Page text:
Caleb Buckley talks about himself and his Passion Project.
I am 15 years old and I have been training Capoeira for 7 years. My Capoeira Mestre (Master) Edval Santos has strongly recommended that I need to see, experience and understand the origins of Capoeira. To be a success in Capoeira you must share your knowledge and skills with others. In 2007, Mestre Edval Santos brought two Masters from Brazil to Melbourne, Mestres Boa Gente and Alfredo. Within a very short time I learnt new skills and discovered new forms of Capoeira. I came to realise that if I could learn so much in only two weeks, I would gain invaluable knowledge and skills if I were to spend time in Brazil living amongst the highly qualified and respected Masters. The time I have spent with my Mestre Edval Santos (Collingwood) and Mestres Alfredo and Boa Gente ignited my inspiration for this project.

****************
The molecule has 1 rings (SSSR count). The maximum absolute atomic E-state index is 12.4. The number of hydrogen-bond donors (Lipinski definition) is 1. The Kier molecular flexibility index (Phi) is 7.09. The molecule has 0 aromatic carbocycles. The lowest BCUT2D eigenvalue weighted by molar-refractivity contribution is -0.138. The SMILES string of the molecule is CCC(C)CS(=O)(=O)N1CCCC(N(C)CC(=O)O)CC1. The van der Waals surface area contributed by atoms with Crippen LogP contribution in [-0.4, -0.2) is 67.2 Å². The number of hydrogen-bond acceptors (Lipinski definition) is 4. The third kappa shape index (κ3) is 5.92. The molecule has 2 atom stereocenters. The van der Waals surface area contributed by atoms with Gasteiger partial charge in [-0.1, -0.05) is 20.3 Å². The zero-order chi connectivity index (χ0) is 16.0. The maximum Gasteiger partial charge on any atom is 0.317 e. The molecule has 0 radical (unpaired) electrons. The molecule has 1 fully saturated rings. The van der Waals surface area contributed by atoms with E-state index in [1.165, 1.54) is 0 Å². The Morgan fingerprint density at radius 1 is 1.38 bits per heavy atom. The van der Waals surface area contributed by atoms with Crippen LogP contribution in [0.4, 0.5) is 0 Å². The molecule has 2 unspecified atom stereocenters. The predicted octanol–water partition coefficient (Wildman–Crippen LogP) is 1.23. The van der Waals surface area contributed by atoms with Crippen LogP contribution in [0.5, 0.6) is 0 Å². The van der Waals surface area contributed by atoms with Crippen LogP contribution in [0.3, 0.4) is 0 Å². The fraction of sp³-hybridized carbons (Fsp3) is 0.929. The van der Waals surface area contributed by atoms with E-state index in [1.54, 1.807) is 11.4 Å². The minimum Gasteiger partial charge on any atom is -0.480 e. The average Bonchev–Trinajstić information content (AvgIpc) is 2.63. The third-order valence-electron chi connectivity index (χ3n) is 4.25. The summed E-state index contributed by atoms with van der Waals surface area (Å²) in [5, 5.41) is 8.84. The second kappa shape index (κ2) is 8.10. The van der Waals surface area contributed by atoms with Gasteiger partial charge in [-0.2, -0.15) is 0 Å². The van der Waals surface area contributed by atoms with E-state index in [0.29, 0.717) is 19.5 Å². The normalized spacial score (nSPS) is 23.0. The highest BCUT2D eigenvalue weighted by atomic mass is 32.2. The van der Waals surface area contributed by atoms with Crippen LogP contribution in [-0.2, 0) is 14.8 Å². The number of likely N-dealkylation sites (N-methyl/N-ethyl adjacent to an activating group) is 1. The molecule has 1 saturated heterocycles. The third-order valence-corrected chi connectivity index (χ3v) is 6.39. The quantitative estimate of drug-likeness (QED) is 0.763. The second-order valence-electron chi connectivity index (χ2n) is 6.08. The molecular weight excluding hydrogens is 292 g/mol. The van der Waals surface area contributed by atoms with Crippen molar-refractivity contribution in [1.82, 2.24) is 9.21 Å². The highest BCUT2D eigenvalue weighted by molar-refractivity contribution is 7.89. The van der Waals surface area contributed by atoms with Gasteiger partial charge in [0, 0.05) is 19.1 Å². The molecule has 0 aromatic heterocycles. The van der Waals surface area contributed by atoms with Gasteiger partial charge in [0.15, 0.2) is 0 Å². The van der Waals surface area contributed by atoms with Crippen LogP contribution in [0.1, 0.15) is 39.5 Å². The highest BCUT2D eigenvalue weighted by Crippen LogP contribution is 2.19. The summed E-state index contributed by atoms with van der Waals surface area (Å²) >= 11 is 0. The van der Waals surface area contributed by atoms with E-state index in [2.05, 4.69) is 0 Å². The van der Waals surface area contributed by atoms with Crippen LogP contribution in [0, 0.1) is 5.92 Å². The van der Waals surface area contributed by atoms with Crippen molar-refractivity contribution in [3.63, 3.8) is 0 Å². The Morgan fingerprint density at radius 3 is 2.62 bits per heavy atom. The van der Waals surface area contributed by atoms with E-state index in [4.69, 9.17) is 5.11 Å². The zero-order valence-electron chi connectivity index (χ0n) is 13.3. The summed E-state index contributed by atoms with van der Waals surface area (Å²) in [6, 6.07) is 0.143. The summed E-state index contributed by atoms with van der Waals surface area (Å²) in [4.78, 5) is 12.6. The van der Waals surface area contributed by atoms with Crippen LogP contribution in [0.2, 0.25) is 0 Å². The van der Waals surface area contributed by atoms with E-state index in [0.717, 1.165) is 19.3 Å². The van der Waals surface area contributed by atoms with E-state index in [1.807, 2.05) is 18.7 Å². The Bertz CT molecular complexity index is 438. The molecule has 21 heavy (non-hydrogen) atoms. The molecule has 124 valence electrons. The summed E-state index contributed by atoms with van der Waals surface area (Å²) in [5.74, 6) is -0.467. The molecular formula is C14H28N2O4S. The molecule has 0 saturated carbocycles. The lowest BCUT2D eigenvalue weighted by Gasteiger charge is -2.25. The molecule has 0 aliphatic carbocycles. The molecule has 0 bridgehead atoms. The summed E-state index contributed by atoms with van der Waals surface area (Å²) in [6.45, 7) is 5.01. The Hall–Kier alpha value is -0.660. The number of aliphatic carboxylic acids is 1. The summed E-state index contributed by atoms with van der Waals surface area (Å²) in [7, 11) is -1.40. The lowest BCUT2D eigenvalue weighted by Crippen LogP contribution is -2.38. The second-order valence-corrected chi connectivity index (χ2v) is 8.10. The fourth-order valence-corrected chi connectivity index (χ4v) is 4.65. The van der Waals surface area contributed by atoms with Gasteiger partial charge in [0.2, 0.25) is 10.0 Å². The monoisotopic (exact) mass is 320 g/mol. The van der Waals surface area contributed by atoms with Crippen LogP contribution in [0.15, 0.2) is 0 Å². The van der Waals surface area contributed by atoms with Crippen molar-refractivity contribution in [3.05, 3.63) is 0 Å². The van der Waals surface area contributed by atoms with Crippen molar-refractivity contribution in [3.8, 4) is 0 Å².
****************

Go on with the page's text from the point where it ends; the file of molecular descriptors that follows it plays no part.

Mestre Boa Gente is famous worldwide for helping the community; he trains children that would otherwise be living on the streets of Brazil. He has also started a community Radio Station that has further enhanced his popularity. On one of his segments he reads the newspapersâ€™ main headlines on air, to help keep the locals who canâ€™t read or write. Mestre Boa Gente uses Capoeira introduces kids to an alternative life away from unemployment, street life and crime. National Geographic has documented his work in a program that has been aired around the world (a copy can be provided upon request). Mestre Boa Gente stayed with my family during his brief visit in Melbourne and inspired me to begin the Passion Project. Mestre Boa Gente has extended an invitation for me to train with him in Brazil so that I too can follow in his footsteps. He will show me how he created his community program independently. This includes creating a Capoeira Academy and a Radio Station but also a safe area where the kids can congregate, play music and incorporate their Capoeira skills with break dancing (which is also very popular amongst the kids). By reaching kids earlier in their lives, his programs have given them an opportunity for a better future, something they may never have had without his help. It is for these reasons that I would like the to start the Passion Project.